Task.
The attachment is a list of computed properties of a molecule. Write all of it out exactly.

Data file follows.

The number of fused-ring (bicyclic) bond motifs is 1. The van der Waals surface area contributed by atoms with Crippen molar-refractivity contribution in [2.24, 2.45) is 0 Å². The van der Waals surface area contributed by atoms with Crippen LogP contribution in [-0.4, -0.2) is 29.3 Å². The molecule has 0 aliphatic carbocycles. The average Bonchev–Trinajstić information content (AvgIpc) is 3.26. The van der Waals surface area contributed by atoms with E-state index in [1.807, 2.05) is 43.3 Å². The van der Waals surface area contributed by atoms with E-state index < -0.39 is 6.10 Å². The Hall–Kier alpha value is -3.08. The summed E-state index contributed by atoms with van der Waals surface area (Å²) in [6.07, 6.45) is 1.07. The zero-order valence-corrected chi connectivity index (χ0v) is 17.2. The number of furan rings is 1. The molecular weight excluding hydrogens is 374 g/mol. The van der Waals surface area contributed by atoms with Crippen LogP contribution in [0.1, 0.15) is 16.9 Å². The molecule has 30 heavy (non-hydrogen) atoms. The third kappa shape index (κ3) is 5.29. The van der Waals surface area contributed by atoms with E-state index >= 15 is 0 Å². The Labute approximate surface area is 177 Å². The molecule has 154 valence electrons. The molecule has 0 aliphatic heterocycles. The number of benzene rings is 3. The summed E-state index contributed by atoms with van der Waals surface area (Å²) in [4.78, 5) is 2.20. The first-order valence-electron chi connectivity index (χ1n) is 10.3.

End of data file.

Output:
The number of fused-ring (bicyclic) bond motifs is 1. The van der Waals surface area contributed by atoms with Crippen molar-refractivity contribution in [2.24, 2.45) is 0 Å². The van der Waals surface area contributed by atoms with Crippen LogP contribution in [-0.4, -0.2) is 29.3 Å². The molecule has 0 aliphatic carbocycles. The average Bonchev–Trinajstić information content (AvgIpc) is 3.26. The van der Waals surface area contributed by atoms with E-state index in [1.807, 2.05) is 43.3 Å². The van der Waals surface area contributed by atoms with E-state index < -0.39 is 6.10 Å². The Hall–Kier alpha value is -3.08. The summed E-state index contributed by atoms with van der Waals surface area (Å²) in [6.07, 6.45) is 1.07. The zero-order valence-corrected chi connectivity index (χ0v) is 17.2. The number of furan rings is 1. The molecular weight excluding hydrogens is 374 g/mol. The van der Waals surface area contributed by atoms with Crippen LogP contribution in [0.1, 0.15) is 16.9 Å². The molecule has 30 heavy (non-hydrogen) atoms. The third kappa shape index (κ3) is 5.29. The van der Waals surface area contributed by atoms with E-state index >= 15 is 0 Å². The Labute approximate surface area is 177 Å². The molecule has 154 valence electrons. The molecule has 0 aliphatic heterocycles. The number of benzene rings is 3. The summed E-state index contributed by atoms with van der Waals surface area (Å²) in [4.78, 5) is 2.20. The first-order valence-electron chi connectivity index (χ1n) is 10.3.